Eggcorns are similar to malapropisms in that they are examples of using the wrong word in a familiar phrase. Where malapropisms produce nonsense, eggcorns sound so similar to the original word that they appear to make perfect sense, to the extent that some are eventually are absorbed into the language. Here’s a fascinating essay on eggcorns, which suggests that “this process of the masses’ getting it wrong until it becomes right is common, ongoing, and unstoppable.”

WordPower is a simple but addictive vocabulary game that can be played online, or as an iPhone ap. I’ve tried quite a few vocabulary games recently, and this is the only one so far that has a nice interface and uses words I didn’t already know.

There’s another (slightly easier) vocab game online, that has the added incentive of donating ten grains of rice to the World Food Program for every answer you get right. Ten grains may not seem like much, but it can make a real difference.

Want to make those new words stick? Here are Ten Tips to Improve your Vocabulary.

As a fun exercise at school in my teens, the best English teacher I ever had taught us how to avoid ambiguity in our writing by having us spot misleading newspaper headlines. Soon  the wall of her classroom was papered in perfectly awful examples of headlinese, like “McDonald’s Fries the Holy Grail for Potato Farmers.” :-) There’s a wonderful term to describe these headlines: crash blossoms.

And then there’s the Cupertino Effect, the tendency of a spellchecker to suggest inappropriate words to replace misspelled words and words not in its dictionary, to which even the New York Times has fallen prey. It may also have inspired Candidate for a Pullet Surprise, also known as The Spellchecker Poem.

Dictionary.com has a surprisingly good blog, full of trivia about etymology, word meanings and the written word. The scope is broad, the topics are hot,  and the presentation is fun: you can find out out why New York is called the Big Apple, what to call the biggest numbers in existence, and where the word ‘hello’ comes from.

It’s fifty years since To Kill a Mockingbird was published.  I think a fitting way to mark the occasion would be by learning to cuss like Scout Finch.

If you feel that your command of English is just fine, thanks – and of course, if you’re Dutch then it probably is - how about working on your vocabulary in a few fictional languages, like Avatar’s Na’vi, Star Trek’s Klingon or Tolkien’s Sindarin?

ABC’s Spectacular Summer Reading Extravaganza: The Non-Fiction Titles

Thursday, July 8th, 2010

So much time, and so many books…

Ah, the summer holidays are here, or just around the corner at least, for the vast majority of us.  Time to enjoy the sun and the knowledge you have absolutely no deadlines or appointments to make, apart from the one around twilight with a bottle of rosé and a few tapas.

And a good book, of course.  Nothing quite enhances a lazy summer day like a good book.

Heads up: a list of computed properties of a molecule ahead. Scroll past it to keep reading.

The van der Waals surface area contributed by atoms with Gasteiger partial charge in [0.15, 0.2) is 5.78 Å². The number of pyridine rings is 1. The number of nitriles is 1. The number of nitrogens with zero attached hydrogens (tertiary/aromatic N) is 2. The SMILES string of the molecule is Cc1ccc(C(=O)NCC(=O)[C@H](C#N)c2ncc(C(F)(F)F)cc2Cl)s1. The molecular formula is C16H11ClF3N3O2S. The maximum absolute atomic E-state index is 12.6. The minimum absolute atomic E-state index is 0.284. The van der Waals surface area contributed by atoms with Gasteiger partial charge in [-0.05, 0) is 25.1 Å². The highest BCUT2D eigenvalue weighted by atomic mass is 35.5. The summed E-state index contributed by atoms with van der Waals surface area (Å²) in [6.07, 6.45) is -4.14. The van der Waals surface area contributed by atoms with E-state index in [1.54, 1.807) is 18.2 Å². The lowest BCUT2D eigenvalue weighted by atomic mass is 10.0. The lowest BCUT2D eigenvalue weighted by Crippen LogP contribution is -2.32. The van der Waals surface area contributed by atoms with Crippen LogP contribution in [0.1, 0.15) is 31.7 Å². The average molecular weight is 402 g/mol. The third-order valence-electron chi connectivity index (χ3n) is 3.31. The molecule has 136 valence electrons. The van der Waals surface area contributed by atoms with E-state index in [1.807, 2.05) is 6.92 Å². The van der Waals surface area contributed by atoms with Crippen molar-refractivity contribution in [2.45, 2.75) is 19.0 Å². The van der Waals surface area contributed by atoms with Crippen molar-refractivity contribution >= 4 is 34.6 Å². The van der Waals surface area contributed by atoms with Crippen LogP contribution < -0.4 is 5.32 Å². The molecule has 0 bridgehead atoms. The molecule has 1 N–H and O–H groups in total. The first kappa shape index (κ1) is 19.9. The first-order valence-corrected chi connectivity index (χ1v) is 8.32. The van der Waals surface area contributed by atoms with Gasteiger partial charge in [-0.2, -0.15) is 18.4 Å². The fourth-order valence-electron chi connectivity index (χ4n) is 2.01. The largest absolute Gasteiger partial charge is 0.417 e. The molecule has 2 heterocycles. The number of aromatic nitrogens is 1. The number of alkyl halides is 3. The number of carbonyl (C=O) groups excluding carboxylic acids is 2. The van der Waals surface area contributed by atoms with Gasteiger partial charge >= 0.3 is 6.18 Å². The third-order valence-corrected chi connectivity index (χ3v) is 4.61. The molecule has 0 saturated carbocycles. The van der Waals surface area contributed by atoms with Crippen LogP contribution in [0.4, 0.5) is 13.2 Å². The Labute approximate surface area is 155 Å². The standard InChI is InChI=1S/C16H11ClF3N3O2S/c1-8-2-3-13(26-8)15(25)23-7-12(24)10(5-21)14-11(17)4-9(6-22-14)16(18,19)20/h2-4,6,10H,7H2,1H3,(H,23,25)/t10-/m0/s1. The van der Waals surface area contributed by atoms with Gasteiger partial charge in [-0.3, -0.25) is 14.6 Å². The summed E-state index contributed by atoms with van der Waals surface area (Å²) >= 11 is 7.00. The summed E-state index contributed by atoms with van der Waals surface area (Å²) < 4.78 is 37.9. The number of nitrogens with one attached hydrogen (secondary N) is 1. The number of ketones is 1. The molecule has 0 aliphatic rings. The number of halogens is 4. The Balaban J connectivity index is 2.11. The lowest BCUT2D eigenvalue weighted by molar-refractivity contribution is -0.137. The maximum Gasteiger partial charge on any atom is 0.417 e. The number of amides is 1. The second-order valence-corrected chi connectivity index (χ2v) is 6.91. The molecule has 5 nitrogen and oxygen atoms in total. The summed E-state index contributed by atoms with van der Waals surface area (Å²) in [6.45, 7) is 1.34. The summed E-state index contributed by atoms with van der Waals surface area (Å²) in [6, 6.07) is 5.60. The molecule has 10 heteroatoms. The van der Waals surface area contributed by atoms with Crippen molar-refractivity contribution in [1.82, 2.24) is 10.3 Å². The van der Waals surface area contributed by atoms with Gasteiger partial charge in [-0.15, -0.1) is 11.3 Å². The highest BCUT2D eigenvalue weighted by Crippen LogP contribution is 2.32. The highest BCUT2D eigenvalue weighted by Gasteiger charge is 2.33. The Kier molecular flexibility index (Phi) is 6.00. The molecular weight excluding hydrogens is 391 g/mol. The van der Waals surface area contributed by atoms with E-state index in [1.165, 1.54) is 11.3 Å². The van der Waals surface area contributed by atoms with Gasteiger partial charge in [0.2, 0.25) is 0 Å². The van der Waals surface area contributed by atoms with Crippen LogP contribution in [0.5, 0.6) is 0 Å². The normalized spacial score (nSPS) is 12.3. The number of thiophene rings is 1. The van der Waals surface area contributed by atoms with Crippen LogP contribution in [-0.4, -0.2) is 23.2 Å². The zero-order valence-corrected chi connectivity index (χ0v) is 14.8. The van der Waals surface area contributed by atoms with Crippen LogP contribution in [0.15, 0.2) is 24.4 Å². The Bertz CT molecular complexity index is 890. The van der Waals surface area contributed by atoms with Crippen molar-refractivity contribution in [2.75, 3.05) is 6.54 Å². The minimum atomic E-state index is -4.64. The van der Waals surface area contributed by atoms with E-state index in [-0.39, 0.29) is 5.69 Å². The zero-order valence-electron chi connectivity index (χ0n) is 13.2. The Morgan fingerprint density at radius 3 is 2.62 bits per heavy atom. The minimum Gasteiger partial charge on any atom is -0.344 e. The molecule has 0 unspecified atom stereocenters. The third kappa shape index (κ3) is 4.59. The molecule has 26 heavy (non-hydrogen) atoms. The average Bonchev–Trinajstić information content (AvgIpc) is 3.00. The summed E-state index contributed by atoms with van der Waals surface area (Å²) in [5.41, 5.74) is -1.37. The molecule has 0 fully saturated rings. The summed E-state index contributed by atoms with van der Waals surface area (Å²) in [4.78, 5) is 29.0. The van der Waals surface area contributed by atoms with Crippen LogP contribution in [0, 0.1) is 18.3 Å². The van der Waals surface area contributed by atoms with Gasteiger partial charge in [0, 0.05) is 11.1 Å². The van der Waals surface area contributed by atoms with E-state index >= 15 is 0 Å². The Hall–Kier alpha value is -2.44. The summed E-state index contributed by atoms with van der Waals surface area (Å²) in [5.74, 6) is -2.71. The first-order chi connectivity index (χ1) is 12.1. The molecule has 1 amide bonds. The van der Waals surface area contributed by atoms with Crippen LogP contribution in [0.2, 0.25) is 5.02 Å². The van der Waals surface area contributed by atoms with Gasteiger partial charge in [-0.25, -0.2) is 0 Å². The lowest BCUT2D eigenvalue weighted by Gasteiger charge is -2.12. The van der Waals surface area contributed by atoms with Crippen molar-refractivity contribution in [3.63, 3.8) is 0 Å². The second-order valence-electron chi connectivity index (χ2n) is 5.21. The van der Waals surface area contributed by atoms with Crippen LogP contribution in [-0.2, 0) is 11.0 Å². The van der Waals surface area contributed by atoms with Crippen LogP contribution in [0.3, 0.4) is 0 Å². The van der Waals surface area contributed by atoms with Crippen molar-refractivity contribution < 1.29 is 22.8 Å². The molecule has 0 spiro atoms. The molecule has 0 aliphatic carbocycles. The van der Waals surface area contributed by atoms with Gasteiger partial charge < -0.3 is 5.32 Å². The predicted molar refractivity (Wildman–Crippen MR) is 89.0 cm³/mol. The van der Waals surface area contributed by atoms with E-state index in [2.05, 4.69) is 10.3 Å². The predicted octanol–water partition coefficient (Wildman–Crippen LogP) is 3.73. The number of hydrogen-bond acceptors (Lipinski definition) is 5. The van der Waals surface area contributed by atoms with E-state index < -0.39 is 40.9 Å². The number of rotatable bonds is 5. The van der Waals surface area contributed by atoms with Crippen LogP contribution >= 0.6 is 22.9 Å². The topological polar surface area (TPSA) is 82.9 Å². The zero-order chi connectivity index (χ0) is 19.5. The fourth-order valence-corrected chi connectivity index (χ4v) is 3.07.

I asked my colleagues to recommend books from the sections they buy for, and, my word, they rallied! Below you will see their handpicked books – both new and classic – guaranteed to improve your summer in any area you want.

Since they came up with so many books, I’ve been forced to split this Extravaganza in two – the first part (posted yesterday) with fiction titles, and this second part with non-fiction titles.

As ever, the categories are completely arbitrary, but that shouldn’t spoil the fun, right?  We hope you’ll be inspired by one or two or maybe even ten of them.

Reference & Language

Indie Publishing – Ellen Lupton
The book all aspiring self-publishers should be reading this summer, in hot anticipation of a very cool machine that will be making its way to ABC Amsterdam this September! (more…)

ABC’s Favorite Books of 2009, part D

Friday, December 18th, 2009

BookstackAh yes, it’s December, the time of looking over the past year and deciding what was great, what was so-so, and what could be done better next year.  In what is now very much a tradition, the ABC staff has been rootling through the books they read over the past year to decide what were the proper gems and what were the baubles.  Over the next few days and weeks Hayley and I will be posting their favorites.

Which reminds me: we would love to know what your 5 favorite reads of the past year were (they don’t have to be books published in 2009).  Please send them to blog@abc.nl (it’s not too late!), and please include your mailing address so we can send you an ABC gift voucher as our thank you.

Part D is a very wordy one, as Aviva, Tom and Maarten will show you exactly why they liked each book they listed, and at length, too.  You’ll see some books already picked as a Top Read in part A, B, or C, but also books about homosexual necrophilia in animals, celebrity memoirs, and aspidistras.

Click on more to find out!